Lexus was years ahead of the curve when it launched the CT 200h in 2011 - launching well before any other premium carmaker jumped on the hybrid-hatchback trend. Facelifted in 2014 and 2017 to keep it (reasonably) fresh, the CT’s 1.8-litre petrol-electric hybrid powertrain offers an intriguing alternative to the massively popular posh diesel hatch market – particularly lower-powered versions of the Audi A3, BMW 1 Series and Mercedes-Benz A-Class.
A rich hunting ground, ripe with company car drivers, it quickly translated this alternative approach into sales, and the small Lexus hatchback soon became the firm's bestselling car.
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The CT challenges those rivals in a typically Lexus way, even beyond the dual-fuel setup under the bonnet. You get striking styling and a well-built interior crammed with equipment, albeit with lots of love/hate touches that owners will need to get used to. Early examples were harshly criticised for their firm ride, too, as if Lexus was trying too hard (and failing) to compete with BMW for dynamics.
The CT 200h is still on sale - now known as the CT Hybrid - but at nearly a decade old it seems even more of an outside choice now than it did, especially as it's been sidelined by the UX compact SUV. Is this smallest of all the Lexus hybrid models still worth considering? Let's find out.
What’s the engine like?
The CT Hybrid uses a Prius-inspired 1.8-litre, Atkinson cycle petrol paired up to an electric motor as its only engine option. Total system output is 134bhp – unlike newer Lexus models, including the UX, there’s no option for the more powerful 2.0-litre hybrid system. As such, all versions are badged CT 200h.
It’s the usual Lexus self-charging hybrid system, so unlike the Mercedes A 250 e or Golf GTE you can’t plug it in to extend its range or hit headline fuel economy figures. In fact, under WLTP regulations, the CT Hybrid hits a not-too impressive maximum economy figure of 55.3mpg – bested by even the most powerful Mercedes A-Class diesel. A low 97g/km CO2 figure is useful for company car drivers, though.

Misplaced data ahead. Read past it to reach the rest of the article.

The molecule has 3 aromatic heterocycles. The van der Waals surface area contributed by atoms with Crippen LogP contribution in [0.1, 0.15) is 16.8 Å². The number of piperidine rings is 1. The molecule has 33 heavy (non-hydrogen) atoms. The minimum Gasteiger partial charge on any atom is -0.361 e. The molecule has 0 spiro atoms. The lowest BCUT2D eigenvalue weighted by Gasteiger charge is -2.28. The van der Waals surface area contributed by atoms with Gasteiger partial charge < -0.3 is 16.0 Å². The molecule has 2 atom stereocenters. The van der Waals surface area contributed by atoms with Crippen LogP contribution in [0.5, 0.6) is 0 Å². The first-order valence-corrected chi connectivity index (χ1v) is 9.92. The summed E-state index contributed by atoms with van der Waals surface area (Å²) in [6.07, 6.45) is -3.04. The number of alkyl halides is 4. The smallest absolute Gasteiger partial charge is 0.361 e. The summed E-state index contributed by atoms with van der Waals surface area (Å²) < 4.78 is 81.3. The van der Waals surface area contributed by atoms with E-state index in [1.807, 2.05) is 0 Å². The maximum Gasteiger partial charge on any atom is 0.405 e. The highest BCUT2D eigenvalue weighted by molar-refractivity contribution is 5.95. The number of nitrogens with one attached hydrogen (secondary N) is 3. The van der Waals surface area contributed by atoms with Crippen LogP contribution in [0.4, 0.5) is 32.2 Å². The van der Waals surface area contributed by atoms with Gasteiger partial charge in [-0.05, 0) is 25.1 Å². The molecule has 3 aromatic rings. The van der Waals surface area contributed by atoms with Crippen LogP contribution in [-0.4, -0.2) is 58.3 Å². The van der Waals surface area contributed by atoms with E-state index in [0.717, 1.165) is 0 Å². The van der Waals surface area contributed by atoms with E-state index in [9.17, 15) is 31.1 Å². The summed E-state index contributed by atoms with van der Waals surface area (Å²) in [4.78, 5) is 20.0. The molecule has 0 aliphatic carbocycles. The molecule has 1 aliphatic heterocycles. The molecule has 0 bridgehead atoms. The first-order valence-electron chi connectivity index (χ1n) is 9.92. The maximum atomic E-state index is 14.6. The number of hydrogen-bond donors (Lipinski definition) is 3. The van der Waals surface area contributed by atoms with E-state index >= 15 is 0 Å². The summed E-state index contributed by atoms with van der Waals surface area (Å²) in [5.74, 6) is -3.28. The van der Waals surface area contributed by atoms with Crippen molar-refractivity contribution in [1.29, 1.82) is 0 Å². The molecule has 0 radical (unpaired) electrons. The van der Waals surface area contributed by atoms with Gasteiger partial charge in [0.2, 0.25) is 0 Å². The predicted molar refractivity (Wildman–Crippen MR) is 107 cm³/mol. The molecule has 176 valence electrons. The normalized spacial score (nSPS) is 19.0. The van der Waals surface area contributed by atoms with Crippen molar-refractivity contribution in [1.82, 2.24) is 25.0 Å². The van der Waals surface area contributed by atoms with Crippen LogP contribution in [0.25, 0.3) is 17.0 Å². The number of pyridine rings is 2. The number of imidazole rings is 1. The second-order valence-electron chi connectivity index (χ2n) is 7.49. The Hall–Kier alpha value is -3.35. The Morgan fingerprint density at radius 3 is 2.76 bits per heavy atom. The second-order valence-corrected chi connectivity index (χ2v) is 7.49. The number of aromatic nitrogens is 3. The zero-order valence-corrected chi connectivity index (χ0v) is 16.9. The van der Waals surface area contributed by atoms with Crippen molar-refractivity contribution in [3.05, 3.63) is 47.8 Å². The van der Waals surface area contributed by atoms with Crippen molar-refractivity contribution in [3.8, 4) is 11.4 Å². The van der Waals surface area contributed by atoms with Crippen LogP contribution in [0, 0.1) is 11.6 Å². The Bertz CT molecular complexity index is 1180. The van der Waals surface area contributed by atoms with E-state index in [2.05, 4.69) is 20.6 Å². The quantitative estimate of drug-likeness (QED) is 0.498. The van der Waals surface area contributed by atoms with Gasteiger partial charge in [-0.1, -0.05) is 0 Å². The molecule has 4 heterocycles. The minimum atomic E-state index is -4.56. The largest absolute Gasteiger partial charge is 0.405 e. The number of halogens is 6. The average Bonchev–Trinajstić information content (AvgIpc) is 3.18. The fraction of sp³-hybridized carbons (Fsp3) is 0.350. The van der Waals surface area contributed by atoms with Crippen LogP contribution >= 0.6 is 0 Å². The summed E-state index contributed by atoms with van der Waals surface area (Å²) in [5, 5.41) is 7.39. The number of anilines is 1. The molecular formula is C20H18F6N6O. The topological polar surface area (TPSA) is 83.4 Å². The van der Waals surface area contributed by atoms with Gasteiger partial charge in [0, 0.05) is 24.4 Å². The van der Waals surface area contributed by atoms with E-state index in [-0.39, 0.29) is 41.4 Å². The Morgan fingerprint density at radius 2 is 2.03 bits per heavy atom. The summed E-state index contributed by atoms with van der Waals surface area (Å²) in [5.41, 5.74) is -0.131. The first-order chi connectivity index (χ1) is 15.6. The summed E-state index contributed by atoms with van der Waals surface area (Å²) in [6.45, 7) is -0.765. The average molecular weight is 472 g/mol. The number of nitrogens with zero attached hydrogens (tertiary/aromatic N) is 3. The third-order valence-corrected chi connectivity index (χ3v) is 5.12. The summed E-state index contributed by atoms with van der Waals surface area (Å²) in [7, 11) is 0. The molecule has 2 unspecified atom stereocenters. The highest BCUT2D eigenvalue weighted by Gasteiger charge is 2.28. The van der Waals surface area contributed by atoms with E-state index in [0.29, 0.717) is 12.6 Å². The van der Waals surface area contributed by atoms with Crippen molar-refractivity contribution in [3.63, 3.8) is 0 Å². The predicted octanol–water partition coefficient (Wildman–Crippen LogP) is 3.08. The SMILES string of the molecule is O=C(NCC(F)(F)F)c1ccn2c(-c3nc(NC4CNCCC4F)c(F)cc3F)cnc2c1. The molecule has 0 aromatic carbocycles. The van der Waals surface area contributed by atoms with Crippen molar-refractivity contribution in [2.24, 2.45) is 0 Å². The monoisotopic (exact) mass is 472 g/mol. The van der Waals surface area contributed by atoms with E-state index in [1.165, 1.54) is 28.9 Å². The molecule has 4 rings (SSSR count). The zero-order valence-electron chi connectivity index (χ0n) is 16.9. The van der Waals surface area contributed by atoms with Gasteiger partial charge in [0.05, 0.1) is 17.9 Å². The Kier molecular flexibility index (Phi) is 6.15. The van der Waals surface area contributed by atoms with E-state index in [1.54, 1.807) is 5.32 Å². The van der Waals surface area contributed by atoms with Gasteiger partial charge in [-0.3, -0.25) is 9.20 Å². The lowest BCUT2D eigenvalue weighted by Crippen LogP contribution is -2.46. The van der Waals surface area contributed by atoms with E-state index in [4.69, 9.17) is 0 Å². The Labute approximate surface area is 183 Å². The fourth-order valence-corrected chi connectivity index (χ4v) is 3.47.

Sounds pretty dull…
As for driving the thing, it’s pleasant enough around town – the electric motor fills in the torque gaps, giving a decent turn of pace off the line. Drive the CT 200h gently and you’ll enjoy smooth, quiet progress courtesy of a pretty seamless transition from petrol to electric power and the trademark CVT.
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The issues come when you try to go a bit faster. The petrol engine moos like a stuck cow if you ask for acceleration, making overtakes or motorway sliproads a raucous affair. Attempt to trouble the 0-62mph time of 10.3 seconds and you'll need ear defenders. That's the fault of the CVT, of course, which has to work with a fairly meagre power band - not a problem at low speeds where the electric motor can help out.
It’s a better cruiser than it was at launch but we’d still rather a diesel for long-distance motorway work.
Sadly, comfort levels are none too impressive. The CT’s stiff springs and 1,400kg+ weight mean you feel every bump in the road, even though the 17-inch wheels standard on all three trim levels are small by modern standards.
What about inside?
Inside it’s a mixed bag, too. First, the good – this is a Lexus, and as such every control, switch and surface feels rock-solid and built to last. The materials are of superb quality, and leather, chrome and soft-touch plastics abound.
The seats are also wonderful, another typical Lexus highlight – and audiophiles will love the impressive Mark Levinson sound system on top-spec models.
The build is beyond reproach, then, but what about the CT Hybrid’s other qualities? Unfortunately there’s a rather pervading sense of the CT 200h trying to be too clever for its own good. The dials and climate control interface are pleasingly designed and intuitive, but lower down the immaturely finished console, it’s not so clever. The pop-up seat-heater knobs are fiddly, as are the twin knobs for controlling the audio system.
Worse, Lexus has chosen to use a heavily sprung, cool metal knob for the driving mode selector – though how many fleet market drivers are going to be switching out of Eco into Normal or Sport regularly? The worst feature has to be the infotainment controller, though. It’s the same floating mouse-style control that’s thankfully been ditched from the rest of the Lexus range – it’s damn near impossible to use on the move and makes controlling the otherwise fully-featured infotainment system a battle.
As for space, it’s limited. The back seat’s tight, the middle perch virtually unusable and the boot is incredibly shallow.
Even two facelifts can’t address this car’s age – it suffers problems that have been weeded out in more modern Lexuses, such as the ghastly infotainment interface and the whiny powertrain. You’d have to be a real Lexus fanboy to pass this up in favour of a BMW 1 Series or a Mercedes A-Class.
If it’s Toyota reliability you want, the CT 200h is flanked in price on one side by the UX – a thoroughly respectable small crossover – and on the other by the Toyota Corolla, which is larger, better to drive and with the choice of a higher-powered 2.0-litre engine.